Colombia Looking to Keep Cocaine out of Valentine’s Day Flowers

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Authorities in Colombia have been preparing for Valentine’s Day by inspecting flower shipments to make sure they are not laced with cocaine, yet another example of the creative methods drug traffickers use to skirt anti-drug controls. 

Colombia’s police are stepping up the security measures to make sure drug traffickers will not get hold of the 150 tons of flowers that leave Colombia everyday between January and March, reported El Nuevo Herald.

Some 100 policemen and 15 drug sniffing dogs inspect the flowers that reach Bogota’s El Dorado airport before they are scanned and placed aboard the 30 flights that ship flowers abroad each day during the first three months of the year, when demand is highest due to Valentine’s Day. 

Drug traffickers are known to hide cocaine in between the flowers’ stems, petals and roots. Yet no incidents of “poisonous roses,” as cocaine-infected flower shipments are commonly referred to by the authorities, have been registered so far this year.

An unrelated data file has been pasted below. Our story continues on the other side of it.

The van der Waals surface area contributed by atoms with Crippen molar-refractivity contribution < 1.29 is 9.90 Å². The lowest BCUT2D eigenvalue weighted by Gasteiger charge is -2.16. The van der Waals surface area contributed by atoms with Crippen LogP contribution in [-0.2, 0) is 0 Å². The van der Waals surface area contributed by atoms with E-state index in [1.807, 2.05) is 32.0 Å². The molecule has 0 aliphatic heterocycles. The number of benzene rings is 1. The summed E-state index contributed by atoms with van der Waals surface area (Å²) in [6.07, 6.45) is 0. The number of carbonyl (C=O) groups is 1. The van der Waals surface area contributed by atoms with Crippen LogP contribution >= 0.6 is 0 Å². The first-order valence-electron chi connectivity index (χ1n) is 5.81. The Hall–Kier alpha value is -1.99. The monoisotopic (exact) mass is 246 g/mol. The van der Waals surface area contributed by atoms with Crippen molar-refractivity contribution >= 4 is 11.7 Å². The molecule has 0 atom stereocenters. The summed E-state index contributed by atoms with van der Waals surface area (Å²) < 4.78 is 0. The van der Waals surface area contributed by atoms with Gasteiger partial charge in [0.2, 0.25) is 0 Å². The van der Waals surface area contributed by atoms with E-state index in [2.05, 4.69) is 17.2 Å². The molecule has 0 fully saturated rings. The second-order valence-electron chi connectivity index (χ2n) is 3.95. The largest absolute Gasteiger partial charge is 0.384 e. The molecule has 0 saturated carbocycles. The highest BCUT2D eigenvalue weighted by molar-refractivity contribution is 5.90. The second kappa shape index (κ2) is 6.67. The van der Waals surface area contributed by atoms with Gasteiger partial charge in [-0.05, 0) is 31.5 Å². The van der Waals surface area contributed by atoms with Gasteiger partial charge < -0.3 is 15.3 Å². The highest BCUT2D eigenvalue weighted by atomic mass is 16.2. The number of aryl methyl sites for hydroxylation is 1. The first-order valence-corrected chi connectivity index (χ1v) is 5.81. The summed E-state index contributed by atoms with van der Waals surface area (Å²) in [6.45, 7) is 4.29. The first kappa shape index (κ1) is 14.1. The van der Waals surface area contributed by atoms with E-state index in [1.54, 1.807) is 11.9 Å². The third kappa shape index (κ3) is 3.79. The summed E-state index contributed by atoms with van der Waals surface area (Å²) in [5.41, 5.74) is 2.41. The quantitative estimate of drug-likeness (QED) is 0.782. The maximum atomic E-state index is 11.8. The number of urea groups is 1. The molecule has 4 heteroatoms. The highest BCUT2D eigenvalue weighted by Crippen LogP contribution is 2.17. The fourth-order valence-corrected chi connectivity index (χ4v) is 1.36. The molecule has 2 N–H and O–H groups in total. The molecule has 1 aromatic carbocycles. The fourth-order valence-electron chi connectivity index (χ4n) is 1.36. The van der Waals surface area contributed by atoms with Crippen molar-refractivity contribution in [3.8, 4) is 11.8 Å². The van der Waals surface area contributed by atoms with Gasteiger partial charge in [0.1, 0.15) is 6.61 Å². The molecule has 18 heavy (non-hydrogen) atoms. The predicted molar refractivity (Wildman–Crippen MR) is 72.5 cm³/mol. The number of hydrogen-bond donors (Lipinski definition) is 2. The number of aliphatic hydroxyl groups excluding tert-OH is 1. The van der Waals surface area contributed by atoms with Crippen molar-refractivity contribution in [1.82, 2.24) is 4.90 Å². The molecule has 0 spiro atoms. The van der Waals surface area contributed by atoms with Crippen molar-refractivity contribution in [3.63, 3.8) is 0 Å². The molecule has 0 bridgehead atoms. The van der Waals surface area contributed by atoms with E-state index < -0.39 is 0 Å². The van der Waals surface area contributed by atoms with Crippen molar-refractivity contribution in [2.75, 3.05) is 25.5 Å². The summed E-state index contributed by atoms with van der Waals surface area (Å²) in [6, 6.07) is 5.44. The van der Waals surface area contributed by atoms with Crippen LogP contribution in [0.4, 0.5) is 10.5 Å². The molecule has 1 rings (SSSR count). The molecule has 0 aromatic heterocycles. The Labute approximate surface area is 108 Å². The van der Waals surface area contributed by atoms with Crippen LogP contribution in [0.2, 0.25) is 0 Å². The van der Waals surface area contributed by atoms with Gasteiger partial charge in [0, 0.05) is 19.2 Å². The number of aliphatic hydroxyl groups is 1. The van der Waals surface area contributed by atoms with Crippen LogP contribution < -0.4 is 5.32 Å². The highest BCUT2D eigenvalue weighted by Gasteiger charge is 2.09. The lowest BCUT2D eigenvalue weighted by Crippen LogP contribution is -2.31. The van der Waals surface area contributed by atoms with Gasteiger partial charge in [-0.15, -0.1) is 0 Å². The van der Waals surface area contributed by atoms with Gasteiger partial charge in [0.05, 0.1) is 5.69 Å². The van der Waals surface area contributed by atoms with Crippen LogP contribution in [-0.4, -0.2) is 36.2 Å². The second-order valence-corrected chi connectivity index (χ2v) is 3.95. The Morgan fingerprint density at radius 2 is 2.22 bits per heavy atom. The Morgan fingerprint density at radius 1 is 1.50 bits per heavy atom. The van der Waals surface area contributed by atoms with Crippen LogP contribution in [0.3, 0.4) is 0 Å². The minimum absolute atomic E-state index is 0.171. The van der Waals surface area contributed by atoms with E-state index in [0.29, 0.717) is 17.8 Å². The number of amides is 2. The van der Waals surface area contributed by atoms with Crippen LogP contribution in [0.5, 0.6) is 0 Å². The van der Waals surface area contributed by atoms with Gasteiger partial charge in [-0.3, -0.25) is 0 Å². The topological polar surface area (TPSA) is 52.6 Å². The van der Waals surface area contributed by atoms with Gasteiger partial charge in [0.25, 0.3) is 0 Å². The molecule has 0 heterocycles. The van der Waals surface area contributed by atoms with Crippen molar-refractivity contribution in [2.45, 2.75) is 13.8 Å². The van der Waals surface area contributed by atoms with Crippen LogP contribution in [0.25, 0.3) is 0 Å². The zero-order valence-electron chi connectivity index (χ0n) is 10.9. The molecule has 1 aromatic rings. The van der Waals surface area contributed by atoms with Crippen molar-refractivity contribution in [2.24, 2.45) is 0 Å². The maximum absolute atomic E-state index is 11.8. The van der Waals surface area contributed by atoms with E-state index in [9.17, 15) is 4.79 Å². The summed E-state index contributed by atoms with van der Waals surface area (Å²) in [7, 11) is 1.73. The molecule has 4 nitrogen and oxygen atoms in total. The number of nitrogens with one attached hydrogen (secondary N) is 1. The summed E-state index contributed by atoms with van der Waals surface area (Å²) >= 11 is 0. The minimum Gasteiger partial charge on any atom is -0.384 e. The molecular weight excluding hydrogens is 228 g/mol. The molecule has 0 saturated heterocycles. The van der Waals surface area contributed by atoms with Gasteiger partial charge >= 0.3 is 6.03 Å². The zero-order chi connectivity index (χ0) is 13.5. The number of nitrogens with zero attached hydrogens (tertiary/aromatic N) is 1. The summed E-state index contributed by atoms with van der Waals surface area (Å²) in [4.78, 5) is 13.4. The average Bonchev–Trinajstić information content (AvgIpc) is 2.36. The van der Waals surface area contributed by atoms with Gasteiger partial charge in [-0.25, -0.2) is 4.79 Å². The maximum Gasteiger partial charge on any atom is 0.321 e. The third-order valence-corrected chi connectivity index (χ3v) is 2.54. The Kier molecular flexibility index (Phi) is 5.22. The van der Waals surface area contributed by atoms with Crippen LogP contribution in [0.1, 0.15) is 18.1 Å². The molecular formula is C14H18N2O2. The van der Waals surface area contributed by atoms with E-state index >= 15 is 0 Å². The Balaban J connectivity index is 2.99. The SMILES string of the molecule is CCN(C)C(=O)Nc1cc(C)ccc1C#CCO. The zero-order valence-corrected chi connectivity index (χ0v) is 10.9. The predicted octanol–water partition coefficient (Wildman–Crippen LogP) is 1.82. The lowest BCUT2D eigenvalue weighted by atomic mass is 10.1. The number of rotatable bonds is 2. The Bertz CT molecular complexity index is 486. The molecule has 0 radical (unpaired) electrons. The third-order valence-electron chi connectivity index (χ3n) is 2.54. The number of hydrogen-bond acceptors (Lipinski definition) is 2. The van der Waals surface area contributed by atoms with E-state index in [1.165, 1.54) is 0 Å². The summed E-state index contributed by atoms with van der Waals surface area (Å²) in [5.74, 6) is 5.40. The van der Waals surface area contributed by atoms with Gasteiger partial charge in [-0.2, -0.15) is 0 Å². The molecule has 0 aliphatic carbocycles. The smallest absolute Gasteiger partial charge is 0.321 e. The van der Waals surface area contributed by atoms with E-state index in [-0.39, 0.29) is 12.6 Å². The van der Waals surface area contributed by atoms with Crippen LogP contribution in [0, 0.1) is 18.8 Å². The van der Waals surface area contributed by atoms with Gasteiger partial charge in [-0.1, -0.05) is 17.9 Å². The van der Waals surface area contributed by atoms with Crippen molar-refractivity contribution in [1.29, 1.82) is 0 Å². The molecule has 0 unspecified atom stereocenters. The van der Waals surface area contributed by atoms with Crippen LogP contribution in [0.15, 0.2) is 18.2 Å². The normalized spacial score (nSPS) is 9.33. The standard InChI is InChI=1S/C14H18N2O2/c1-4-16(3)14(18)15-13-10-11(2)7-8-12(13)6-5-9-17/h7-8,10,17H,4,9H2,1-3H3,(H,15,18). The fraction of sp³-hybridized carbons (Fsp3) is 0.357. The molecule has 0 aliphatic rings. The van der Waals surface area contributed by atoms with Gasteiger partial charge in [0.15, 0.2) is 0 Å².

According to the Colombian Association of Flower Exporters, Colombia is the world’s second largest flowers exporter behind The Netherlands, and the number one supplier to the United States.

InSight Crime Analysis

Only a relatively small amount of cocaine can be smuggled out of Colombia via flower shipments. But flowers remains a popular option for drug traffickers because like cocaine, the largest consumer market is the United States and they can be exported 12 months a year. US Customs and Border Protection officials tend to be concerned with foreign insects and pests when inspecting flowers, but their growing use by drug traffickers has led the authorities to step up their anti-drug efforts.

The US is not the only intended destination for this special Valentine’s Day gift, however, as authorities have intercepted shipments bound for numerous other parts of the world that have an appetite for both Colombian flowers and cocaine. 

SEE ALSO: Colombia News and Profiles

In March 2013, the director of Russia’s Federal Narcotics Service said Moscow police had identified drug trafficking routes that used Colombian flowers to smuggle narcotics into the country. In February 2012, Colombian authorities found 105 kilos of cocaine camouflaged inside flower crates destined for Paris. And in January 2015, the police discovered 243 kilos of cocaine among flowers headed to Europe, and another 10 kilos set to be exported to Australia in February.

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